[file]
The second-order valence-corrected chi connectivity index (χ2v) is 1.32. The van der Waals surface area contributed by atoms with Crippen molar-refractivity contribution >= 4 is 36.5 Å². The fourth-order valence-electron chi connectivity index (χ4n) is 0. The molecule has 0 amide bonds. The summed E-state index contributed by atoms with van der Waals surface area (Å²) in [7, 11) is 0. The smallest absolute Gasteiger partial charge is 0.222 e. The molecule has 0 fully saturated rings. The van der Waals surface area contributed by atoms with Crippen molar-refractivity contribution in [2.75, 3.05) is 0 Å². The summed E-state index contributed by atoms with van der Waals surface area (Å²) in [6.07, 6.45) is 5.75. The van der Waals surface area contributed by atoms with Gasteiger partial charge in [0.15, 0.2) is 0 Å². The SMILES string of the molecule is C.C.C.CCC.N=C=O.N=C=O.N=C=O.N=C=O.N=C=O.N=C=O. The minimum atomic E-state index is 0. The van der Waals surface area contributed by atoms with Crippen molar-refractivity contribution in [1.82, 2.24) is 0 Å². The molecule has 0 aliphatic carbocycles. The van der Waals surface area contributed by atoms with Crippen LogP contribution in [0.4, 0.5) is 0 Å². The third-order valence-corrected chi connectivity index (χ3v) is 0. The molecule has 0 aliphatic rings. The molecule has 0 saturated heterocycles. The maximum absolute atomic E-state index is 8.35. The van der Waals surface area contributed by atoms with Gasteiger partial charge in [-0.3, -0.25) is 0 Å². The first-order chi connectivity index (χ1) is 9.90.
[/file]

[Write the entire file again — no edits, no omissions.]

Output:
The second-order valence-corrected chi connectivity index (χ2v) is 1.32. The van der Waals surface area contributed by atoms with Crippen molar-refractivity contribution >= 4 is 36.5 Å². The fourth-order valence-electron chi connectivity index (χ4n) is 0. The molecule has 0 amide bonds. The summed E-state index contributed by atoms with van der Waals surface area (Å²) in [7, 11) is 0. The smallest absolute Gasteiger partial charge is 0.222 e. The molecule has 0 fully saturated rings. The van der Waals surface area contributed by atoms with Crippen molar-refractivity contribution in [2.75, 3.05) is 0 Å². The summed E-state index contributed by atoms with van der Waals surface area (Å²) in [6.07, 6.45) is 5.75. The van der Waals surface area contributed by atoms with Gasteiger partial charge in [0.15, 0.2) is 0 Å². The SMILES string of the molecule is C.C.C.CCC.N=C=O.N=C=O.N=C=O.N=C=O.N=C=O.N=C=O. The minimum atomic E-state index is 0. The van der Waals surface area contributed by atoms with Crippen molar-refractivity contribution in [1.82, 2.24) is 0 Å². The molecule has 0 aliphatic carbocycles. The van der Waals surface area contributed by atoms with Crippen LogP contribution in [0.4, 0.5) is 0 Å². The third-order valence-corrected chi connectivity index (χ3v) is 0. The molecule has 0 aliphatic rings. The molecule has 0 saturated heterocycles. The maximum absolute atomic E-state index is 8.35. The van der Waals surface area contributed by atoms with Gasteiger partial charge in [-0.3, -0.25) is 0 Å². The first-order chi connectivity index (χ1) is 9.90.